* Details of Schizophrenia.

* Large parts of London and its transport network. 

However I’m sure I must be missing something.

You seem to be a man of many talents – how do you fit everything in? I find I am easily distracted from one hobby or interest by another – do you find the same?

Definitely. It’s not just a question of passion. I need to set myself goals and make these public – actively throw myself under the bus, if you will, to force myself to complete things. Then its a case of multitasking and combining things, but it isn’t easy and without the support of my family I couldn’t do any of it.

At the end of the day though, it’s about setting realistic goals and keeping on with these – even if the progresses glacial. For instance: Overstrike has taken around 5-years, so I’d say it’s more to do with perseverance and pig-headedness than some kind of silver bullet.

Thanks again to CM Angus for taking the time to answer my questions. For more information about Overstrike, read on!

Fixpoint Overstrike


When Matt Howard’s grandfather told him he must alter history to protect his newborn son, Matt thought the old man was crazy…

…Then he realised it was true.

Overstrike spans 4 generations of a family haunted by the prospect of an approaching alternate reality where their child has been erased from history.

Touching on themes of retro-causality, ethics and free will, and exploring ideas of cause, effect and retribution, it follows the path of Matt Howard, whose child, Ethan, is at risk, as he, his father and grandfather attempt to use their own abilities to manipulate reality in order to discover and prevent whoever is threatening Ethan.

Overstrike is volume I of Fixpoint, a trilogy about a family who discover their inherited ability to manipulate reality. It enables them to effect changes in order to safeguard themselves and all that they hold dear. But even seemingly small changes in a timeline can have unforeseen and far-reaching consequences. Follow the stories of the Howards, on a journey exploring reality, time and our own sense of self.


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CM Angus author and writer of Speculative fiction, Sci-fi and Horror grew up in the North East of England and now lives in Yorkshire with his wife and children. He is interested in all things creative & technological.

Currently working on Fixpoint, a series of books with each piece tackling different aspects of discontinuities in time and is a Speculative Fiction spanning 4 generations of a family haunted by the prospect of an approaching alternate reality where their child has been erased from history.

Overstrike, Volume 1 of Fixpoint, will be published by Elsewhen Press in early 2020.









Win 5 x Overstrike T-shirts  (Open INT)

*Terms and Conditions –Worldwide entries welcome.  Please enter using the Rafflecopter link below.  The winner will be selected at random via Rafflecopter from all valid entries and will be notified by Twitter and/or email. If no response is received within 7 days then Rachel’s Random Resources reserves the right to select an alternative winner. Open to all entrants aged 18 or over.  Any personal data given as part of the competition entry is used for this purpose only and will not be shared with third parties, with the exception of the winners’ information. This will passed to the giveaway organiser and used only for fulfilment of the prize, after which time Rachel’s Random Resources will delete the data.  I am not responsible for dispatch or delivery of the prize.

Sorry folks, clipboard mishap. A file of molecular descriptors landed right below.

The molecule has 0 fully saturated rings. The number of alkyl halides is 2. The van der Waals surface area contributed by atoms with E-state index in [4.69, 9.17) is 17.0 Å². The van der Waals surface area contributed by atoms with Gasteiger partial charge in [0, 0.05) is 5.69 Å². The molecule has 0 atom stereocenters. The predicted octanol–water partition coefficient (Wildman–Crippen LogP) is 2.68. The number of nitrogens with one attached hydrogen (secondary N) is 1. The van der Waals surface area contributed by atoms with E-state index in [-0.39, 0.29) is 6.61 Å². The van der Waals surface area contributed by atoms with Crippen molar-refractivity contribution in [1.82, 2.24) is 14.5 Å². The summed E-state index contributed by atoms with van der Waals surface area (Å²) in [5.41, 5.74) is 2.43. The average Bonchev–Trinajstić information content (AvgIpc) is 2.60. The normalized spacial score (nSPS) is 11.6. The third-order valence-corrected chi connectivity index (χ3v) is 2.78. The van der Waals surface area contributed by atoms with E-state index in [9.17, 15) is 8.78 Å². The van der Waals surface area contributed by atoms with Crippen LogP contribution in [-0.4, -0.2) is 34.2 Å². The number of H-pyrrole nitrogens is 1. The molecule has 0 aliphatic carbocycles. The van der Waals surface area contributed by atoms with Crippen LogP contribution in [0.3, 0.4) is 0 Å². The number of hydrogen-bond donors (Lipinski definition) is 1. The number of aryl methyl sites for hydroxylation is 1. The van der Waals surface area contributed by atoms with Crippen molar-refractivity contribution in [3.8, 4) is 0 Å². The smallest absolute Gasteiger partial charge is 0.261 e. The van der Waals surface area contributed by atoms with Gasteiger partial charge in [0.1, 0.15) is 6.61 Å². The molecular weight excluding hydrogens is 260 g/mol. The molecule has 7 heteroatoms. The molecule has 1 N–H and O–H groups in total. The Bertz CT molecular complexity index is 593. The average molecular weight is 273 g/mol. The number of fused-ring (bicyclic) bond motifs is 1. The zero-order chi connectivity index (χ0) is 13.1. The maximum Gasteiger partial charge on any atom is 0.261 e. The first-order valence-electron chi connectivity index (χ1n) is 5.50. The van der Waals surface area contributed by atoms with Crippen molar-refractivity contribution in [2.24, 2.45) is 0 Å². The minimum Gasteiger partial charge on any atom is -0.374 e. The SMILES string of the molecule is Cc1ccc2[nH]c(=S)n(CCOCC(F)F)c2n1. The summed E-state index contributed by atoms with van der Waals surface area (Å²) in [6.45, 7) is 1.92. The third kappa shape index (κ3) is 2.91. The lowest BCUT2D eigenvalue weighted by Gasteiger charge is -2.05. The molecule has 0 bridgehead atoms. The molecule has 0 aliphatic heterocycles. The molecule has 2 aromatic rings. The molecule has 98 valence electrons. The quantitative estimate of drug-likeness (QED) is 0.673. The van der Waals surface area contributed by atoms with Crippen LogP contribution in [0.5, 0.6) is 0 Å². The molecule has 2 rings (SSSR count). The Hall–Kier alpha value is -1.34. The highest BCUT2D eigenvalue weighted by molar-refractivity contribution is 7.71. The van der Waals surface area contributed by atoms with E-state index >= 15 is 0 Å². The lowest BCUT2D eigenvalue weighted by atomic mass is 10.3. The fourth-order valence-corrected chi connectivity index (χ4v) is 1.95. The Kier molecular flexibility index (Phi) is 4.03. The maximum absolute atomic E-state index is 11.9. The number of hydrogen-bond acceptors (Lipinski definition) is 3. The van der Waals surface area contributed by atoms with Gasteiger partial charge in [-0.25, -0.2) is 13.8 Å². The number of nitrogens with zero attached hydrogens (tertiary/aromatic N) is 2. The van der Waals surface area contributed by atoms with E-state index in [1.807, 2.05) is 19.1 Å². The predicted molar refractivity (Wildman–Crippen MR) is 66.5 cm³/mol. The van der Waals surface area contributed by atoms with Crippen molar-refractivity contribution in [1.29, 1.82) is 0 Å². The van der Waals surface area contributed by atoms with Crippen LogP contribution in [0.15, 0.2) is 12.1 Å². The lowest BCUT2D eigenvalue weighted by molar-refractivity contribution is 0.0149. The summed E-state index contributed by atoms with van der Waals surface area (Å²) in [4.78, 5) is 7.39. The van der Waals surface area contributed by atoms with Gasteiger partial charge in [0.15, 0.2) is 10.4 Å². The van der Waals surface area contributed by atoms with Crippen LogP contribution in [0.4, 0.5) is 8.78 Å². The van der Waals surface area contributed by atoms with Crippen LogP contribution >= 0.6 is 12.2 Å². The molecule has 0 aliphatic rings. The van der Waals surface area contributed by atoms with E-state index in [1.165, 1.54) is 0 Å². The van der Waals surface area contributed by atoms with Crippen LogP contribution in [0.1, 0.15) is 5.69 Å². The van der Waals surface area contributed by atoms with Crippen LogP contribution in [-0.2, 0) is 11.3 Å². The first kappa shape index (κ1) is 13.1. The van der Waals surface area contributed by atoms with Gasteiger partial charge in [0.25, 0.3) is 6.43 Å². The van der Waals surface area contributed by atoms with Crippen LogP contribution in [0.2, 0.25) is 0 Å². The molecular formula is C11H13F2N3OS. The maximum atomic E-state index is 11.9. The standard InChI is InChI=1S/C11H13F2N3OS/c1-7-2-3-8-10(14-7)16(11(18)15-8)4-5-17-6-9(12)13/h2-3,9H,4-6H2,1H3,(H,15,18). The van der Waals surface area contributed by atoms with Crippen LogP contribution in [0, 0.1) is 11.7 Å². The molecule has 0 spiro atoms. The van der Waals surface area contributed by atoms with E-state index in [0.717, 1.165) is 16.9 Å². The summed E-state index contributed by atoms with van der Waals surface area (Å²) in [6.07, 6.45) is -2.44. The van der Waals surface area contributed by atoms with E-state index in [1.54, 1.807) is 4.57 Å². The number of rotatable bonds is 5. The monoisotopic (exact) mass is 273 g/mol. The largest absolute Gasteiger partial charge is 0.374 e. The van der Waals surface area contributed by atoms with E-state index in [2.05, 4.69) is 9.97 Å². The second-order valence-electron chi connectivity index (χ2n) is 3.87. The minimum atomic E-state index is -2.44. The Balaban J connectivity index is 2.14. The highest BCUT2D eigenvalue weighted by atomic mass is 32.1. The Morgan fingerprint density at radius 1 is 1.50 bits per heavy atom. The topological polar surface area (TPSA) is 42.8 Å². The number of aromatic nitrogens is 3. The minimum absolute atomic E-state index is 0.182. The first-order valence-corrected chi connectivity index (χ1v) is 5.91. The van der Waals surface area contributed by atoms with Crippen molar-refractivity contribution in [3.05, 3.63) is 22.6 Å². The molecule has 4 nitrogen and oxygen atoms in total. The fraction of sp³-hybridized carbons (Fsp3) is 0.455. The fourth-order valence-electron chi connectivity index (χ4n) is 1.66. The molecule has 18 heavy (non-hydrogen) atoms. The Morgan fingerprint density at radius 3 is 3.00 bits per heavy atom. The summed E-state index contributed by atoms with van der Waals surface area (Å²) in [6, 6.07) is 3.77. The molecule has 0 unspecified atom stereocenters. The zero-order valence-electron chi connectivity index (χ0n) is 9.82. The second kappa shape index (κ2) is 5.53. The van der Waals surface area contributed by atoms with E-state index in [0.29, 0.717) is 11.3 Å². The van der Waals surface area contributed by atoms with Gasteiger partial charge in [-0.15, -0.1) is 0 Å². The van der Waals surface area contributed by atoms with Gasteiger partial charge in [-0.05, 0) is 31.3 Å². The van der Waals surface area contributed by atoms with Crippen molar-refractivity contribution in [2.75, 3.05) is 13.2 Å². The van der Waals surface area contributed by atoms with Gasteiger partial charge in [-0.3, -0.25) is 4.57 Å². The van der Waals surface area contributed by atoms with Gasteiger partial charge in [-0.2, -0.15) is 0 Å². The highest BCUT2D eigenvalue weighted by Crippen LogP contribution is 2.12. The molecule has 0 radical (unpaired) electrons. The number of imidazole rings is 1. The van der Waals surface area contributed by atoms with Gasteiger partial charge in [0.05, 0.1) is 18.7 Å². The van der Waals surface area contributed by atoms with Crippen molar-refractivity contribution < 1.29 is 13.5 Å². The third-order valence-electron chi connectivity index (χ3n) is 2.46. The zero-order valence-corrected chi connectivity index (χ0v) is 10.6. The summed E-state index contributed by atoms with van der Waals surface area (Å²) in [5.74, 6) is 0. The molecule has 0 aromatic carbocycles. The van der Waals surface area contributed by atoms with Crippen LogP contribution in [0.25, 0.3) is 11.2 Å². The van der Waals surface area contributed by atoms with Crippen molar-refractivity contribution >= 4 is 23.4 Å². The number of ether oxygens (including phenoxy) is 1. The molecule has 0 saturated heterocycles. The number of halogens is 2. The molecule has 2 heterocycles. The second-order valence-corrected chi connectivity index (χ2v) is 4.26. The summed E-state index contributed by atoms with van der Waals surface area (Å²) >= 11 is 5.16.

To find out more about Overstrike, head on over to the other blogs taking part in the tour.

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Book Blogger Hop – 21.02.20

This week’s book blogger hop question comes courtesy of Amanda from Give Me Coffee and Books – thanks for this great question Amanda!

What is your go-to recommendation for someone who doesn’t read often?

Book Blogger Hop


This is a bit of a tricky one for me because my favourite books tend to be fairly big fantasy books which might be off-putting for someone who doesn’t read much. If I was to recommend anything from this genre, it would probably be something like Neil Gaiman’s Neverwhere rather than, say, the All Souls Trilogy by Deborah Harkness. As much as that is one of my all time favourites, the sheer size of it might be a bit daunting for the casual reader.

My other favourite genre is YA fiction, which again is difficult to recommend because a fair few people in my age group would maybe be unwilling to try something with a much younger target audience. For this, my recommendation would have to be Eleanor & Park by Rainbow Rowell, or maybe something by John Green.